School curricula in Africa have been argued to be dominated by competitive academic subjects and prioritize terminal examinations over practical skills and contextualized learning. Although it has been argued that schools can serve as platforms for reaching rural communities with farming innovations through pupils, school gardening is often viewed simply as a labor-based activity that offers few learning opportunities to pupils engaged in it, a majority of whom leave school without employability skills. This study was conducted in two primary (elementary) schools in Uganda to determine the potential of school gardening in providing life skills in agriculture and mitigating short-term hunger in UPE schools. Data were collected for a period of four school terms equivalent to two cropping seasons using qualitative methods of FGDs, interviews, and observation. Findings showed that there was strong interest by pupils to willingly participate in school gardening activities and enhanced learning transfer of skills from the school garden to pupils’ home gardens. The agricultural clubs offered the social energy that formed the foundation for learning technical aspects of agriculture in a more supportive environment of work and fun. School gardening had a number of benefits to pupils such as acquisition of knowledge and practical skills on crop production (life skills), food eaten by pupils and teachers and people oriented skills such as leadership, teamwork among others. It is recommended that the various education stakeholders and the communities be exposed and engaged to appreciate the processes and outcomes of school gardening as a learning laboratory and as a strategy for self-sustainability of school feeding programmes. Furthermore, the primary school agriculture curriculum in Uganda necessitates review to include the practical component in the school timetables.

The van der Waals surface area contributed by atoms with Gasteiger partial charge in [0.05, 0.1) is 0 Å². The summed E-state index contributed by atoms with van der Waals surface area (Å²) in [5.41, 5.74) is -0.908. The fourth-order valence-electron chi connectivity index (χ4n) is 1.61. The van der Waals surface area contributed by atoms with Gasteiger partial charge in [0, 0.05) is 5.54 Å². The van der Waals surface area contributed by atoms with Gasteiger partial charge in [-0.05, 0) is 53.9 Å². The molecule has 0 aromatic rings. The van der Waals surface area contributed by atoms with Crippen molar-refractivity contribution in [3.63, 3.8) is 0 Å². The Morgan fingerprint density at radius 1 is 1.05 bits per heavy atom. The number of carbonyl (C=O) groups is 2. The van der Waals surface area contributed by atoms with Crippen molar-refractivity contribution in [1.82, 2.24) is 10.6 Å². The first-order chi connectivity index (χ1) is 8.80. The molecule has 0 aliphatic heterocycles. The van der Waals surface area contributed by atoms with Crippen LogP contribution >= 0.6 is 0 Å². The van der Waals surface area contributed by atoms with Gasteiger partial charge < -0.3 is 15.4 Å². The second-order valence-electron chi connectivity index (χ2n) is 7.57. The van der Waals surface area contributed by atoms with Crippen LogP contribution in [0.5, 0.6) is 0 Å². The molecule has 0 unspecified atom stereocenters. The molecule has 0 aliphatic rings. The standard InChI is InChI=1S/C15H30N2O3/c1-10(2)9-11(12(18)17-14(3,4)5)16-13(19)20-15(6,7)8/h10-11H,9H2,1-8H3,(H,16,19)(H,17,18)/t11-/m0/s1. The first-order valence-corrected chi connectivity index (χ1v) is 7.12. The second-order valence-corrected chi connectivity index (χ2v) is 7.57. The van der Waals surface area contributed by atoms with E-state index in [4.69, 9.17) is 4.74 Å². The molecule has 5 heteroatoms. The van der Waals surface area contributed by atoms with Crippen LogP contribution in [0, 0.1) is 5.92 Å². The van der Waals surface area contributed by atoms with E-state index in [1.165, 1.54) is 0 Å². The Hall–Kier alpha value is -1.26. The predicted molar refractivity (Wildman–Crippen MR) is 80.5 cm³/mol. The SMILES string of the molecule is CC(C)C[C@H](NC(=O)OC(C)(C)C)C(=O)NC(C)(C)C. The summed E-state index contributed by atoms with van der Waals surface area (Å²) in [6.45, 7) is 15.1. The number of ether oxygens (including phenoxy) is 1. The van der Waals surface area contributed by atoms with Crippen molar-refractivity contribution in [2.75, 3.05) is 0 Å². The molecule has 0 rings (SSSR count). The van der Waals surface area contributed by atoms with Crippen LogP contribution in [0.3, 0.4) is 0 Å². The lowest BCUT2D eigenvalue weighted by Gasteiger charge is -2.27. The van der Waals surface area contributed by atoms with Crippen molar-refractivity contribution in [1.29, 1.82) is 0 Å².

Date of publication:
RUFORUM Theses and Dissertations
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Dr. Paul Kibwika; Dr. Florence Birungi Kyazze